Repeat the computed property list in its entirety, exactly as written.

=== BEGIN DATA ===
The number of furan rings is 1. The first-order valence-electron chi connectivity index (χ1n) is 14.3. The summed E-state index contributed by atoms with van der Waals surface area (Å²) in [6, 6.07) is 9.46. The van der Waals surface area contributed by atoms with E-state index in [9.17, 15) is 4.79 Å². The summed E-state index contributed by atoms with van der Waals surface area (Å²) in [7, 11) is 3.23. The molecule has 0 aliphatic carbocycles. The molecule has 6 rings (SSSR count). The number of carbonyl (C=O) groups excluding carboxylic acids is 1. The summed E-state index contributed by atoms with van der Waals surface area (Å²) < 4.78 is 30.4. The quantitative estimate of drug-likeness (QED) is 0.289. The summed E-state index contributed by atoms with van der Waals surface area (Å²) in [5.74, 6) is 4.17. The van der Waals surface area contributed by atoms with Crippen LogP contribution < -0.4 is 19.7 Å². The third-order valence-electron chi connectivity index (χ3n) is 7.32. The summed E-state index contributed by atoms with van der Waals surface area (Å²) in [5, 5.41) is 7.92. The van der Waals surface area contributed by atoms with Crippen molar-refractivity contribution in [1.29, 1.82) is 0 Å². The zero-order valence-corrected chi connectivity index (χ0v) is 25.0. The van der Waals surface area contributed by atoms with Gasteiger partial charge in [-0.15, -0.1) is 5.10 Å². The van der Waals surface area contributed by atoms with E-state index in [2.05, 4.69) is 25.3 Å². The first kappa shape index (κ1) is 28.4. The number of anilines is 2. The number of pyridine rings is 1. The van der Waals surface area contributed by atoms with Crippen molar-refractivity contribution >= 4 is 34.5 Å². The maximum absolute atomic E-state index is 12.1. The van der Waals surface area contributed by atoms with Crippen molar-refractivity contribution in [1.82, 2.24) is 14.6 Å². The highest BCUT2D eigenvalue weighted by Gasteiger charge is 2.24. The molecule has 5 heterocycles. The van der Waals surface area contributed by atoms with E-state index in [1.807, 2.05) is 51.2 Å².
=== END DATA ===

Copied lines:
The number of furan rings is 1. The first-order valence-electron chi connectivity index (χ1n) is 14.3. The summed E-state index contributed by atoms with van der Waals surface area (Å²) in [6, 6.07) is 9.46. The van der Waals surface area contributed by atoms with E-state index in [9.17, 15) is 4.79 Å². The summed E-state index contributed by atoms with van der Waals surface area (Å²) in [7, 11) is 3.23. The molecule has 0 aliphatic carbocycles. The molecule has 6 rings (SSSR count). The number of carbonyl (C=O) groups excluding carboxylic acids is 1. The summed E-state index contributed by atoms with van der Waals surface area (Å²) < 4.78 is 30.4. The quantitative estimate of drug-likeness (QED) is 0.289. The summed E-state index contributed by atoms with van der Waals surface area (Å²) in [5.74, 6) is 4.17. The van der Waals surface area contributed by atoms with Crippen LogP contribution < -0.4 is 19.7 Å². The third-order valence-electron chi connectivity index (χ3n) is 7.32. The summed E-state index contributed by atoms with van der Waals surface area (Å²) in [5, 5.41) is 7.92. The van der Waals surface area contributed by atoms with Crippen molar-refractivity contribution in [1.29, 1.82) is 0 Å². The zero-order valence-corrected chi connectivity index (χ0v) is 25.0. The van der Waals surface area contributed by atoms with Gasteiger partial charge in [-0.15, -0.1) is 5.10 Å². The van der Waals surface area contributed by atoms with E-state index in [2.05, 4.69) is 25.3 Å². The first kappa shape index (κ1) is 28.4. The number of anilines is 2. The number of pyridine rings is 1. The van der Waals surface area contributed by atoms with Crippen molar-refractivity contribution >= 4 is 34.5 Å². The maximum absolute atomic E-state index is 12.1. The van der Waals surface area contributed by atoms with Crippen molar-refractivity contribution in [1.82, 2.24) is 14.6 Å². The highest BCUT2D eigenvalue weighted by Gasteiger charge is 2.24. The molecule has 5 heterocycles. The van der Waals surface area contributed by atoms with E-state index in [1.807, 2.05) is 51.2 Å².